Title: FRIDAY THE 13TH: THE KILLER CUT (2009)
Year of Release—Film: 2009
Year of Release—DVD: 2009
DVD Label: Warner Home Video
The latest in Platinum Dunes’ line of resurrected Horror franchises, Marcus Nispel’s retooling of the FRIDAY THE 13TH franchise, the most successful of the Slasher genre, is quite frankly mis-named. More properly, it’s a remake of FRIDAY THE 13TH, Pt. II—with elements thrown in from most of the other films in the series. That this jumble works at all is a wonder; that it actually managed to entertain to some slight degree is a miracle.
The film opens much as F13-II did, though instead of a flashback recap of the final confrontation between Pamela Voorhees and the final survivor of the massacre at Camp Crystal Lake, Alice, we see it take place as it happens—as does a young Jason Voorhees. This forms the basis of Nispel’s attempt to humanize Jason, to reduce him down to just another serial killer, rather than the inhuman supernatural creature the original Jason was. This humanization of Jason was, according to interviews with the director and screenwriters contained in the documentary featurette “The Rebirth of Jason Voorhees,” a conscious decision on their part. It was not a good one.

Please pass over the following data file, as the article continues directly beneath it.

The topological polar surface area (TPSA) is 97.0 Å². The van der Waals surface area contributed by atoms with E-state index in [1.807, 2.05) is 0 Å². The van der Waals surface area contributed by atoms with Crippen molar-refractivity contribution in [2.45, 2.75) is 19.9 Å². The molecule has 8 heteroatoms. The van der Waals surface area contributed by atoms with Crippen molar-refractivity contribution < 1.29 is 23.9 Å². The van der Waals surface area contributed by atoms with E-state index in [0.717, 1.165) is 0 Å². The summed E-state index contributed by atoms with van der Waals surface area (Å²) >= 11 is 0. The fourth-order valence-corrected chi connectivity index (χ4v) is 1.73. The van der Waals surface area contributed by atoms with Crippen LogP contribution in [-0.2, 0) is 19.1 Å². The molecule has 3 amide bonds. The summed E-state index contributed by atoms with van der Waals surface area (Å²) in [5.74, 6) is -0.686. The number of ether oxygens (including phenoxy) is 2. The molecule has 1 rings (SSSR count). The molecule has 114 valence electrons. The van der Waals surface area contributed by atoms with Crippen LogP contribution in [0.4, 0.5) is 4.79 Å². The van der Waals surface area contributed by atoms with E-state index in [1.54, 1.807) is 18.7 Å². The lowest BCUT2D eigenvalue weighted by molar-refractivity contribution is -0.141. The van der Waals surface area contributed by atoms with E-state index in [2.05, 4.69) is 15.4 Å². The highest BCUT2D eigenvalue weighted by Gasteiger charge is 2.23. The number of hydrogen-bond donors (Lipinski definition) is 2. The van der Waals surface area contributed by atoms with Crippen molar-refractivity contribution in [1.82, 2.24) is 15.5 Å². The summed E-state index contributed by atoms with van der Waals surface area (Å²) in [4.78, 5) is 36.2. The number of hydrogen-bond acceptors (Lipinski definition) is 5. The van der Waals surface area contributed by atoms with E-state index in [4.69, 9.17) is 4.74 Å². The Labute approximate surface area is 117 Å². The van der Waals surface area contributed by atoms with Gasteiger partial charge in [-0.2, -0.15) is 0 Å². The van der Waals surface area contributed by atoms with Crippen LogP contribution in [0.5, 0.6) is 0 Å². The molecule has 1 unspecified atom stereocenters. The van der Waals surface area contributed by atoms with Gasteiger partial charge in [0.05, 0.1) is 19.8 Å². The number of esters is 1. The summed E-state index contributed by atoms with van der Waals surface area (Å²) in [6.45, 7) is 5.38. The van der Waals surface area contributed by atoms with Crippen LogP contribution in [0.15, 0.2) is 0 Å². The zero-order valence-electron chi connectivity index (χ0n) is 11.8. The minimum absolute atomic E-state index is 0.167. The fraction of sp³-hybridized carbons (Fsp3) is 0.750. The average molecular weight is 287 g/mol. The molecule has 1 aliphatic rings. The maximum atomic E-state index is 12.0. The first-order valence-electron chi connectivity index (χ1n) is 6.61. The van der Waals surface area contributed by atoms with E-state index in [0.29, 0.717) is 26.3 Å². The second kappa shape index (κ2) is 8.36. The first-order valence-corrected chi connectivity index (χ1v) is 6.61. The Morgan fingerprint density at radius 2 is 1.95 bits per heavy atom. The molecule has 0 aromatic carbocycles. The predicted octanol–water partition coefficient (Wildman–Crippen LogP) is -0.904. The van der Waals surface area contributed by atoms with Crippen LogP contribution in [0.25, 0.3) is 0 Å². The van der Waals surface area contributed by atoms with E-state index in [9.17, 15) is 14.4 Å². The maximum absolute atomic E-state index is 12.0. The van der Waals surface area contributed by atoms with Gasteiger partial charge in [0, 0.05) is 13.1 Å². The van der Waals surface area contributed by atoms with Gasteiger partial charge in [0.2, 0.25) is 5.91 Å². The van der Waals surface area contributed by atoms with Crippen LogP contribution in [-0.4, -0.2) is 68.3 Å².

As the film transitions to the present day, we meet a group of hikers wandering the woods near
Six weeks later, another party of generic yuppie spawn is on their way up to the area, to a parent’s cabin for the weekend. They encounter Clay (Jared Padelecki), a young man searching for clues in the disappearance of his sister Whitney, who was with the earlier group. He’s passing out flyers with Whitney’s picture, only the locals seem a little resistant to his efforts. As he heads up to the lake to continue his search, he again runs into the yuppie spawn; this time, he and Jenna (Danielle Panabaker) go off together. The stage is set, and no one who’s ever watched more than five minutes of any Slasher film will be surprised at what follows.
If it sounds as though I’m less than enthusiastic over yet another in the endless stream of reimaginings, reinventions, and reworkings that Hollywood excretes as though they were a waste product, well you, dear reader, may go to the head of the class. I’ve seen enough of Nispel’s work to believe that he could be a good director—if the people who write the checks would let him have an original thought. And no, making the iconic Slashers of my formative years more “human” doesn’t qualify as originality.
I can only say that unless you, like the Unimonster, simply must own every Horror film imaginable, then pass this one by. This travesty actually managed a nomination for “Crapfest of the Year” in my 2009 in Review piece [2 January, 2010], and came damn close to winning the Golden Turd. It’s not that it’s a necessarily bad film—just an insulting, needless one.